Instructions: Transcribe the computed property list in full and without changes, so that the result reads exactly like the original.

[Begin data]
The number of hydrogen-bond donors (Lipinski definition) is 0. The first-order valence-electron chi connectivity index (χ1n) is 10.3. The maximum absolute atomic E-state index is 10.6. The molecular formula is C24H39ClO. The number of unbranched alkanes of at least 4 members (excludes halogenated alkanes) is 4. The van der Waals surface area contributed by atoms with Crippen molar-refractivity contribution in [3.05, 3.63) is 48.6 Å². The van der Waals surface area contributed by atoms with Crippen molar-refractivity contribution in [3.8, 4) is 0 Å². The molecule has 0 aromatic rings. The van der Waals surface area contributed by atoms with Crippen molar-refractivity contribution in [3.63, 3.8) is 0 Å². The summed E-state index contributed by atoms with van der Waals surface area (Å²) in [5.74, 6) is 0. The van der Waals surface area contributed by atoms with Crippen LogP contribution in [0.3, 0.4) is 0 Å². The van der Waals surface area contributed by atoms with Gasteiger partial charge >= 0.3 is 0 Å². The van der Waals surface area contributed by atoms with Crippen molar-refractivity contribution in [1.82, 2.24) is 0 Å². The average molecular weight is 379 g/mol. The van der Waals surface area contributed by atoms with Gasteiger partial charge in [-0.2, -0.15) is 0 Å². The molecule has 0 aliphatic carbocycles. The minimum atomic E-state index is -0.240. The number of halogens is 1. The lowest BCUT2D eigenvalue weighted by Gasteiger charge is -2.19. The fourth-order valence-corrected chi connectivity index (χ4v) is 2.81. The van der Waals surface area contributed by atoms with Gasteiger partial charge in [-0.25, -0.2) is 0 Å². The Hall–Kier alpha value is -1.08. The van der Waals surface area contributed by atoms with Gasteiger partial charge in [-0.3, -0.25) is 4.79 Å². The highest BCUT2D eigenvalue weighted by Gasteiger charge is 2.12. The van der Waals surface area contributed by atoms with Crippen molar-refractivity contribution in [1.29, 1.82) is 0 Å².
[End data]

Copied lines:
The number of hydrogen-bond donors (Lipinski definition) is 0. The first-order valence-electron chi connectivity index (χ1n) is 10.3. The maximum absolute atomic E-state index is 10.6. The molecular formula is C24H39ClO. The number of unbranched alkanes of at least 4 members (excludes halogenated alkanes) is 4. The van der Waals surface area contributed by atoms with Crippen molar-refractivity contribution in [3.05, 3.63) is 48.6 Å². The van der Waals surface area contributed by atoms with Crippen molar-refractivity contribution in [3.8, 4) is 0 Å². The molecule has 0 aromatic rings. The van der Waals surface area contributed by atoms with Crippen molar-refractivity contribution in [3.63, 3.8) is 0 Å². The summed E-state index contributed by atoms with van der Waals surface area (Å²) in [5.74, 6) is 0. The van der Waals surface area contributed by atoms with Crippen LogP contribution in [0.3, 0.4) is 0 Å². The van der Waals surface area contributed by atoms with Gasteiger partial charge >= 0.3 is 0 Å². The van der Waals surface area contributed by atoms with Crippen molar-refractivity contribution in [1.82, 2.24) is 0 Å². The average molecular weight is 379 g/mol. The van der Waals surface area contributed by atoms with Gasteiger partial charge in [-0.2, -0.15) is 0 Å². The molecule has 0 aliphatic carbocycles. The minimum atomic E-state index is -0.240. The number of halogens is 1. The lowest BCUT2D eigenvalue weighted by Gasteiger charge is -2.19. The fourth-order valence-corrected chi connectivity index (χ4v) is 2.81. The van der Waals surface area contributed by atoms with Gasteiger partial charge in [-0.25, -0.2) is 0 Å². The Hall–Kier alpha value is -1.08. The van der Waals surface area contributed by atoms with Gasteiger partial charge in [-0.3, -0.25) is 4.79 Å². The highest BCUT2D eigenvalue weighted by Gasteiger charge is 2.12. The van der Waals surface area contributed by atoms with Crippen molar-refractivity contribution in [1.29, 1.82) is 0 Å².